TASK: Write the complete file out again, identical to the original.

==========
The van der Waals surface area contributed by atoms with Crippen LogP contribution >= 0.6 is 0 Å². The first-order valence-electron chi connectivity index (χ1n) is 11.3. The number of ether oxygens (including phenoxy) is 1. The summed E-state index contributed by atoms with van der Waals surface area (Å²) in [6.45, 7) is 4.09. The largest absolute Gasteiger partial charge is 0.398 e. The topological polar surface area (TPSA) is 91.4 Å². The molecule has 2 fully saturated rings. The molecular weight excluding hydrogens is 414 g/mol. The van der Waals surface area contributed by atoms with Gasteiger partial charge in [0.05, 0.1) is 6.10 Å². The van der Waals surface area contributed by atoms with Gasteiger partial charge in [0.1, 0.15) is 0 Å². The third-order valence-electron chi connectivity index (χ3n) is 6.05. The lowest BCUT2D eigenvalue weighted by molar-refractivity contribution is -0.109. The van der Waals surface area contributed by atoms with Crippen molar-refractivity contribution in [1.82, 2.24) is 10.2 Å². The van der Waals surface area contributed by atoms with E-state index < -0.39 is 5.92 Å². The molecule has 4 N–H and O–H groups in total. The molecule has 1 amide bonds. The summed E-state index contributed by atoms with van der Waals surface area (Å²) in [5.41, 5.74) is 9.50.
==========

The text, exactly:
The van der Waals surface area contributed by atoms with Crippen LogP contribution >= 0.6 is 0 Å². The first-order valence-electron chi connectivity index (χ1n) is 11.3. The number of ether oxygens (including phenoxy) is 1. The summed E-state index contributed by atoms with van der Waals surface area (Å²) in [6.45, 7) is 4.09. The largest absolute Gasteiger partial charge is 0.398 e. The topological polar surface area (TPSA) is 91.4 Å². The molecule has 2 fully saturated rings. The molecular weight excluding hydrogens is 414 g/mol. The van der Waals surface area contributed by atoms with Gasteiger partial charge in [0.05, 0.1) is 6.10 Å². The van der Waals surface area contributed by atoms with Gasteiger partial charge in [0.1, 0.15) is 0 Å². The third-order valence-electron chi connectivity index (χ3n) is 6.05. The lowest BCUT2D eigenvalue weighted by molar-refractivity contribution is -0.109. The van der Waals surface area contributed by atoms with Crippen molar-refractivity contribution in [1.82, 2.24) is 10.2 Å². The van der Waals surface area contributed by atoms with E-state index < -0.39 is 5.92 Å². The molecule has 4 N–H and O–H groups in total. The molecule has 1 amide bonds. The summed E-state index contributed by atoms with van der Waals surface area (Å²) in [5.41, 5.74) is 9.50.